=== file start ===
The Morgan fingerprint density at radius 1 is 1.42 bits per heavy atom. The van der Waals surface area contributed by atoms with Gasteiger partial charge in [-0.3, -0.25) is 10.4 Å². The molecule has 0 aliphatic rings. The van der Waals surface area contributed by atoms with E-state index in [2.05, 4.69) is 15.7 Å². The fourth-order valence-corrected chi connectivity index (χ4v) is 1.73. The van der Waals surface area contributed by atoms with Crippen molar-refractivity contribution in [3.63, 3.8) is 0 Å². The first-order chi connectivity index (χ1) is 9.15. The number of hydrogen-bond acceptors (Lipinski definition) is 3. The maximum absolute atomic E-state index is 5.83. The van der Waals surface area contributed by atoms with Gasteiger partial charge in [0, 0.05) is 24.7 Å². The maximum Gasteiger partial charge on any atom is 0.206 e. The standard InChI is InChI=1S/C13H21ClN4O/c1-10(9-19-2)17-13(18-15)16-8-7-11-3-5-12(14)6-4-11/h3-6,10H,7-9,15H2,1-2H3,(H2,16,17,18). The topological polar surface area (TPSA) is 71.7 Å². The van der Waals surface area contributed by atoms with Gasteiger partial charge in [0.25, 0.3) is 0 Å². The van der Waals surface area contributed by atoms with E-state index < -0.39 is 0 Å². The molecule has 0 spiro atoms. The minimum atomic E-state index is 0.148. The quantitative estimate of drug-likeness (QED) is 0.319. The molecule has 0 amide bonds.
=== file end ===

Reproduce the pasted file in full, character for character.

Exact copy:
The Morgan fingerprint density at radius 1 is 1.42 bits per heavy atom. The van der Waals surface area contributed by atoms with Gasteiger partial charge in [-0.3, -0.25) is 10.4 Å². The molecule has 0 aliphatic rings. The van der Waals surface area contributed by atoms with E-state index in [2.05, 4.69) is 15.7 Å². The fourth-order valence-corrected chi connectivity index (χ4v) is 1.73. The van der Waals surface area contributed by atoms with Crippen molar-refractivity contribution in [3.63, 3.8) is 0 Å². The first-order chi connectivity index (χ1) is 9.15. The number of hydrogen-bond acceptors (Lipinski definition) is 3. The maximum absolute atomic E-state index is 5.83. The van der Waals surface area contributed by atoms with Gasteiger partial charge in [0, 0.05) is 24.7 Å². The maximum Gasteiger partial charge on any atom is 0.206 e. The standard InChI is InChI=1S/C13H21ClN4O/c1-10(9-19-2)17-13(18-15)16-8-7-11-3-5-12(14)6-4-11/h3-6,10H,7-9,15H2,1-2H3,(H2,16,17,18). The topological polar surface area (TPSA) is 71.7 Å². The van der Waals surface area contributed by atoms with Gasteiger partial charge in [0.25, 0.3) is 0 Å². The van der Waals surface area contributed by atoms with E-state index < -0.39 is 0 Å². The molecule has 0 spiro atoms. The minimum atomic E-state index is 0.148. The quantitative estimate of drug-likeness (QED) is 0.319. The molecule has 0 amide bonds.